Ah ha! The trouble is that Marcia has a low opinion of herself (of course it couldn’t be that she actually wanted the role of the nurse–a pivotal and interesting, yet less glamorous role). What she needs, according to Mike and Carol is “the power of positive thinking!” That will get rid of her troubles! But when she starts thinking positively, more–and perhaps more serious–trouble is the result. She begins not only to believe in herself but to believe that she is the best; she is noble with an elevated status that makes her better than everyone else. She demonstrates this through shameful acts of hubris (and yes, she acts badly…and badly acts).
But, what really has caused this hubris? Here is a series of related questions that trouble me:
- Is her hubris the result of an excessive display of pride/a deficient display of humility?
- Or, is it the necessary (and logical) result of the Brady family’s approach to building up her self-esteem?
- If there are some bad actions (and bad acting too!) in this episode, who is doing them? Is it really Marcia, who is following the advice of her parents to truly believe that she is noble and beautiful?
- Or is it Mike who encourages her to be beautiful and noble but equates that with being a star and thinking (too) highly of herself and fails to give her any substantial definitions of beauty that are counter to societal standards? (Standards that are often driven by capitalism and our role as consumers. And that discourage girls from ever thinking that they are beautiful enough. After all, if you think you are beautiful, you wouldn’t ever need to buy any products right?)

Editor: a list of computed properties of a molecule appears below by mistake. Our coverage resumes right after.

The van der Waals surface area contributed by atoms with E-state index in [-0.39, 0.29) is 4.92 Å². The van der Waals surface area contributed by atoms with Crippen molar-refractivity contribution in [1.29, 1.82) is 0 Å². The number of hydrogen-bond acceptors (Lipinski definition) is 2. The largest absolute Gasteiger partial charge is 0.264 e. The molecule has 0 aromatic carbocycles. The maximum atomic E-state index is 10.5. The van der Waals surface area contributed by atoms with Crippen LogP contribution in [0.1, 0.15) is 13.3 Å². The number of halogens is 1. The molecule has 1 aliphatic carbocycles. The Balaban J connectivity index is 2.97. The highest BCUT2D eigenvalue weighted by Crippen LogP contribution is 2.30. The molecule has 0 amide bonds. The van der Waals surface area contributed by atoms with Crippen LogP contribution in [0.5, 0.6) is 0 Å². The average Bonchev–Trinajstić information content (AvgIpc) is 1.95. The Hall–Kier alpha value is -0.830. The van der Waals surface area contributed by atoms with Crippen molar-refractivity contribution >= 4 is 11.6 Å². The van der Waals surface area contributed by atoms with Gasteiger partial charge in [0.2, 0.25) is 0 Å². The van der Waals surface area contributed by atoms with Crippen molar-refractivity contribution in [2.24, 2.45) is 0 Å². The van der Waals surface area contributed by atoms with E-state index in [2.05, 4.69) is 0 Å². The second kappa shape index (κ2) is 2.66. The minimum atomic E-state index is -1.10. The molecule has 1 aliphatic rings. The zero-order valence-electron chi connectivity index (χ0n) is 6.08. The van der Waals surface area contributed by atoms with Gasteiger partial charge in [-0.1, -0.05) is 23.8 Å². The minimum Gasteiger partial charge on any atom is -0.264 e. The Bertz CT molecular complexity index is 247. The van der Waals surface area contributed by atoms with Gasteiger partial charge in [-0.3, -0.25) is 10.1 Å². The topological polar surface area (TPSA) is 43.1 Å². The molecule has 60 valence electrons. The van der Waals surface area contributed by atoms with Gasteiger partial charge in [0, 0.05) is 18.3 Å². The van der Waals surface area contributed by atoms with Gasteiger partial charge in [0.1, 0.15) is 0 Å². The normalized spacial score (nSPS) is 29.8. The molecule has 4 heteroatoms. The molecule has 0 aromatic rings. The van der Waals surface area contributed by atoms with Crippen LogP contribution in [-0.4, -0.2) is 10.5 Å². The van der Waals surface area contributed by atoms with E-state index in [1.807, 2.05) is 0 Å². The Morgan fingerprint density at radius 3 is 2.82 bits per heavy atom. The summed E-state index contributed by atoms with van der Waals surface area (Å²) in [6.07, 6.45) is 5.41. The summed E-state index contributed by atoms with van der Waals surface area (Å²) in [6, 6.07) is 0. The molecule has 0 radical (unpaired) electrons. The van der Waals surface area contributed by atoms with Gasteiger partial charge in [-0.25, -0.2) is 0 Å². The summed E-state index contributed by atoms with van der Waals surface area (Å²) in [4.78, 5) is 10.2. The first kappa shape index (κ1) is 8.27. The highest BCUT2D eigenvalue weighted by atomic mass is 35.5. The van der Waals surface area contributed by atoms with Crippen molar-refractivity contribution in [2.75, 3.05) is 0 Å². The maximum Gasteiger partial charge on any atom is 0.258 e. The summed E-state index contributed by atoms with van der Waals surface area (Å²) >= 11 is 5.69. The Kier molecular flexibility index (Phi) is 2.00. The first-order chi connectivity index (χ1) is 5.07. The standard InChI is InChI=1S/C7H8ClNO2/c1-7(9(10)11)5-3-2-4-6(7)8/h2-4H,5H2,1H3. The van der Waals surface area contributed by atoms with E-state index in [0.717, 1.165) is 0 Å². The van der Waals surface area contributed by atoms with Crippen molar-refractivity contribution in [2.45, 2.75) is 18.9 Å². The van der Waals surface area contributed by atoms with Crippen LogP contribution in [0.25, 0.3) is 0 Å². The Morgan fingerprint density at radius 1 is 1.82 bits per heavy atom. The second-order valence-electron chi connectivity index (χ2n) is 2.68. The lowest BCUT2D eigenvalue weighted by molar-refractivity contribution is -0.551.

- Or Carol who promotes a decidedly superficial vision of “the power of positive thinking” that is not connected to any underlying ethic or understanding of how our positive (and negative) thinking has real just and/or unjust effects on others.
I suppose you know where I am going with this. Yes, Marcia does act badly. And yes, she does badly act. But, it is Mike and Carol who really act badly in this episode. The moral education that they offer to Marcia (and by extension, to us) is just plain bad. Marcia is encouraged to think positively about herself, but she is never given any guidance about how exactly to do that. Mike and Carol want her to build up her character, to make it (and her) more beautiful and noble. They don’t, however, give her any guidance on how to make her character virtuous. That is, they give her no strategies/skills/advice for what kinds of actions she should engage in. And they fail to support their advice with any underlying moral vision or ethical system that could guide (or temper or foster) that positive thinking.
When Carol Brady praises Marcia’s new found belief in herself (at the beginning of Marcia’s diva period) as “the power of positive thinking,” she is referencing a very watered-down, overly simplified, faithless, pop psychology version of Norman Vincent Peale’s wildly popular self-help book, The Power of Positive Thinking. Carol’s advice seems to fit this equation: Power of Positive Thinking – ethical vision or virtue ethics = Marcia-as-major-diva.